Niger preparing against possibility of aggression as tensions run high

By Gamal Khattab August 27, 2023 5380

A month after Niger's current military administration overthrew the country's democratically elected president, tensions still remain high. 

"Threats of aggression on the national territory are increasingly felt," indicated a message on Friday that was attributed to the general staff of the army and confirmed by a military source to Anadolu.

Without specifying the origin of these threats, the top brass ordered army units to go on "maximum alert ... to avoid a general surprise effect and to provide the appropriate response."

Niger was plunged into turmoil on July 26 when Gen. Abdourahamane Tchiani, a former commander of the presidential guard, led a military intervention that ousted President Mohamed Bazoum.

The Economic Community of West African States (ECOWAS) last week demanded that the military restore constitutional order in Niger "in order to concentrate on the security of the country, which has become increasingly fragile" since Bazoum was ousted.

The bloc had earlier ordered the activation of its standby force on Aug. 10 to restore constitutional order, though fears of an armed intervention have since eased somewhat after the new Nigerien authorities accepted a dialogue mission from ECOWAS last week.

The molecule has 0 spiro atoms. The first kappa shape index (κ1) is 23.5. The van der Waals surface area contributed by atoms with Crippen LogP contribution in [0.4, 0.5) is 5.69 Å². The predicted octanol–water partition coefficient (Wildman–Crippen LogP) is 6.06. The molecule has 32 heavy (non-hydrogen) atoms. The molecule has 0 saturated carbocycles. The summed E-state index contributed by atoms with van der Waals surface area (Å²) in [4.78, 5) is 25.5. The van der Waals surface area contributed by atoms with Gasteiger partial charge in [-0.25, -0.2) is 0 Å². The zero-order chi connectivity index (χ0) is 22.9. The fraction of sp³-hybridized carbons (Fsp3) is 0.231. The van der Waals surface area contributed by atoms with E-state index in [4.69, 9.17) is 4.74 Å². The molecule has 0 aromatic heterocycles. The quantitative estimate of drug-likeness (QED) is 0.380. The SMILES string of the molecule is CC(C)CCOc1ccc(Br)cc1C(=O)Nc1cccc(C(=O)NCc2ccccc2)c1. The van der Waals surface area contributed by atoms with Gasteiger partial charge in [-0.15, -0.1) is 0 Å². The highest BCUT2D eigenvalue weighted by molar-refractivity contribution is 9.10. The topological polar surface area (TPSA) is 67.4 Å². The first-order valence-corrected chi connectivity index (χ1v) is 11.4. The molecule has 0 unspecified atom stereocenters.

During a heated press briefing on Friday at the organization's headquarters in Abuja, ECOWAS Commission President Omar Alieu Touray said the use of force was not considered being for the restoration of constitutional order in Niger.

Through statements and debates in local press, several political and civil society groups are also warning France against aggression towards Niger.

Algerian public radio announced on Tuesday that the North African nation had rejected a request from Paris to use Algerian airspace for a military intervention against Niger. The French authorities have denied the claim.

On Friday, Niger gave an ultimatum to the French ambassador stationed in Niamey to leave the country in 48 hours.

The military administration cited "actions by the French government against the interests of Niger" for the decision.